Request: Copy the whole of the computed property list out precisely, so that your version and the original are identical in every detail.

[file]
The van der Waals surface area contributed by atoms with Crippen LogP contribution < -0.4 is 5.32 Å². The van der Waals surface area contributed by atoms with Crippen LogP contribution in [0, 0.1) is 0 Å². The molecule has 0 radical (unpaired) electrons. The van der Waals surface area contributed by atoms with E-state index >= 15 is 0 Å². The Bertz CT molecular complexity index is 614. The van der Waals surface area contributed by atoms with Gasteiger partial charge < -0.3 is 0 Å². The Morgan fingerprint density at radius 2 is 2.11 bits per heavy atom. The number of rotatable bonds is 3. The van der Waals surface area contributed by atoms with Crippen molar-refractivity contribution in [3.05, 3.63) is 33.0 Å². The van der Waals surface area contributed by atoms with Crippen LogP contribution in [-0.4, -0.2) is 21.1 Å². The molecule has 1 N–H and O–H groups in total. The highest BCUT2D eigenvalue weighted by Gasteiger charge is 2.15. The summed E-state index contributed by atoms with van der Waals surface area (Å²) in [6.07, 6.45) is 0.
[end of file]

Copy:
The van der Waals surface area contributed by atoms with Crippen LogP contribution < -0.4 is 5.32 Å². The van der Waals surface area contributed by atoms with Crippen LogP contribution in [0, 0.1) is 0 Å². The molecule has 0 radical (unpaired) electrons. The van der Waals surface area contributed by atoms with E-state index >= 15 is 0 Å². The Bertz CT molecular complexity index is 614. The van der Waals surface area contributed by atoms with Gasteiger partial charge < -0.3 is 0 Å². The Morgan fingerprint density at radius 2 is 2.11 bits per heavy atom. The number of rotatable bonds is 3. The van der Waals surface area contributed by atoms with Crippen molar-refractivity contribution in [3.05, 3.63) is 33.0 Å². The van der Waals surface area contributed by atoms with Crippen LogP contribution in [-0.4, -0.2) is 21.1 Å². The molecule has 1 N–H and O–H groups in total. The highest BCUT2D eigenvalue weighted by Gasteiger charge is 2.15. The summed E-state index contributed by atoms with van der Waals surface area (Å²) in [6.07, 6.45) is 0.